So there is something in Vienna called City Bike Wien, and it’s pretty awesome. Basically you sign up through debit or credit card (debit is preferable because the sign-up fee is 1 euro as opposed to a 20 euro sign up fee for credit card) and you are able to rent a bike to cycle around the city free for one hour. After that the rental service charges you 1 -4 euros depending on how many hours you bike, and you just return the bike at any CB Wien station.
But City Bike Wien has this awesome recommendation where you can ride the first hour free and then return the bike, wait 15 minutes, and rent it out again. You can keep repeating this pattern the whole day and not pay a cent!
You can also sign up for a City Bike Card or get partner cards to travel with your whole family, but you need to have an Austrian bank account to do this, and any open fees will be paid through automatic debit transfer from that account.
With 150 stations and 1,500 bikes, City Bike Wien is a great alternative to explore the city and get some exercise. This service runs 24 / 7, so you can travel between the city borders any time and day you want. According to their website, their bike rental system is an ”innovative, environmentally friendly means of public transport and not conventional.” Vienna is a bike-friendly city, so there are many streets and paths you can cycle on, with bike symbols, street signs and traffic lights designed specifically for bike riders, so it’s easy for one to get around.
I’m really enjoying this bike rental service because IT’s FUN, FREE, I really feel like a local and I get to discover new places and streets.
Tips for cycling in Vienna:
- It is illegal to bike ride on sidewalks, so only use designated bike paths or streets or else walk with your bike on the sidewalk
- Make sure when you return the bike you push the bike in the slot correctly until the green light stops blinking.
- One cannot just stop riding their bike on the bike path just to take pictures — I learned the hard way, where I ended up getting several bells rung my way with cyclists upset that I stopped and blocked their path. So, if want to take pictures during your bike ride, make sure you pull off the bike path, get on a sidewalk and then take your picture.
- Lastly… Vienna unfortunately is the number one city for bike theft, so be on your bike or near your bike at all times!!!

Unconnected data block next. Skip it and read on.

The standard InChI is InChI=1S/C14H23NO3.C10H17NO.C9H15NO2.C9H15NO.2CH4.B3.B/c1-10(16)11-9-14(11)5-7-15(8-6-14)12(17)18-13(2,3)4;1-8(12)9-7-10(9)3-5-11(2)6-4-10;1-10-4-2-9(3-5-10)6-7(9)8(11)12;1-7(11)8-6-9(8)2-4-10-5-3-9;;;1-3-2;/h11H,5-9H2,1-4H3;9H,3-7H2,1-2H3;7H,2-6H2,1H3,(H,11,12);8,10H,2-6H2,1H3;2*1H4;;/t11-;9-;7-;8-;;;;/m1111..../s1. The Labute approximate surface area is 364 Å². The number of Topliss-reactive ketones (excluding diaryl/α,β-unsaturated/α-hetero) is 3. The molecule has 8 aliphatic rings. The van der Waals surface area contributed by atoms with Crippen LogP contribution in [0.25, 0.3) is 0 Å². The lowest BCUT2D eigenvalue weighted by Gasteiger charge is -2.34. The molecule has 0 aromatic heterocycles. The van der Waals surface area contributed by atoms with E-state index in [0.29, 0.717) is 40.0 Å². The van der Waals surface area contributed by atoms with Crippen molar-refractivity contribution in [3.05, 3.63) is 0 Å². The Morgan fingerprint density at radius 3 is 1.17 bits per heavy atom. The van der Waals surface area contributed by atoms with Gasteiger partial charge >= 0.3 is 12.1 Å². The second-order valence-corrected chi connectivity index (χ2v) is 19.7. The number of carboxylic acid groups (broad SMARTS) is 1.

Bikers have right of way on all lines of roads reserved for them, such as cycle paths, combined pedestrian and cycle paths, cycle lanes and multi-purpose lanes, street crossings for cyclists. They must yield their right of way once they leave the above lines of roads.
- Cyclists must not endanger pedestrians when using a zebra crossing.
- Pedestrians have right of way on zebra crossings.
- When approaching a bike crossing that is not signal-controlled or regulated by a traffic police officer, cyclists must not go faster than ten kilometers per hour, and must not cross the street directly in front of an approaching vehicle in a way that would be surprising to the vehicle’s driver.
- Trams and service cars on duty approaching the cycle crossing have right of way.
Cycling against a one-way street
Cyclists may ride against a one-way street in residential areas, if they are a “Wohnstraße“, and in all one-way streets where this is indicated by a traffic sign.
To carry a child on the back of your bicycle you must have completed 16 years of age. Children under eight require a bicycle seat suited to their size. Bicycle seats may only be used if spokes are properly covered. Seats must be fastened behind the cyclist’s seat. Only one child may be carried at a time.
Children below twelve years of age must be accompanied by a person in charge (minimum 16 years of age). This does not apply to children ten years and up if:
- they have passed a cycle test and
- have a bicycle licence to prove it.
So if you’re up for some nice exercise, want to see Vienna and/or feel like a local, I suggest using City Bike Wien’s bike rental service.